I’m putting up my newest work “We are alive” for you to view. Its a lively colourful piece of non-objective painting that expresses a joyous freedom in working spontaneously and without references. Once again the painting has emerged seemingly of its own accord in an intuitive manner. I love its colourful response to my desire to create, and the work takes on a life of its own as I do so….it reminds me of summer colours and happiness…and I had fun making it…..love you to feel the same way about “We are alive”!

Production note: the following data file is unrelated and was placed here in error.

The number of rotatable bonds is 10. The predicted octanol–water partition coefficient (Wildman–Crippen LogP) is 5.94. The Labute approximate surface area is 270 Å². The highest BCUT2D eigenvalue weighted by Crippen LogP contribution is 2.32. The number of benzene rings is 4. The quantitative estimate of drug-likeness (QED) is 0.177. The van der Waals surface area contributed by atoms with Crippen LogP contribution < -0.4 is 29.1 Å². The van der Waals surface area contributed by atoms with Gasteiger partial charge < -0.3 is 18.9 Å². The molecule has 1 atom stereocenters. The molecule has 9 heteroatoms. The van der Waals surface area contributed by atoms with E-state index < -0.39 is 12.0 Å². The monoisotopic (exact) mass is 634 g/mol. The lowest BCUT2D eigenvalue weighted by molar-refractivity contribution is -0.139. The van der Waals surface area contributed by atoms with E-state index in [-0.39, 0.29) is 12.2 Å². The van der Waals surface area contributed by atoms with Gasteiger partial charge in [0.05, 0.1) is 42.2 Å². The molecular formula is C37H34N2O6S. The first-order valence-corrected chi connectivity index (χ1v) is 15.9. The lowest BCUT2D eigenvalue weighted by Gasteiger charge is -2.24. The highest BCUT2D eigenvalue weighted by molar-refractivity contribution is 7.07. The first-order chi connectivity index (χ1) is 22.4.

I’ve recently completed this colourful piece “Echo”, using my spontaneous approach to painting….working with immediacy and not planning at the outset. It could be said that this belongs to my “art as therapy” project. The painting acts as an extension of my own being…it is a way of showing myself to the world, and in the world. The work is very intuitively created without reference to any known object or idea, except to “be itself”. I’ve photographed the process of “Echo”‘s creation, and you can see the process for yourself. Each part is unexpected as it progresses, yet remains very lively with textured areas, scraped lines and sprayed sections. Even though I’m expressing my life at the moment through this work (and other similar works) I feel the painting conveys an atmosphere of optimism and up-liftedness. And I’d like to think that the observer can feel this as well.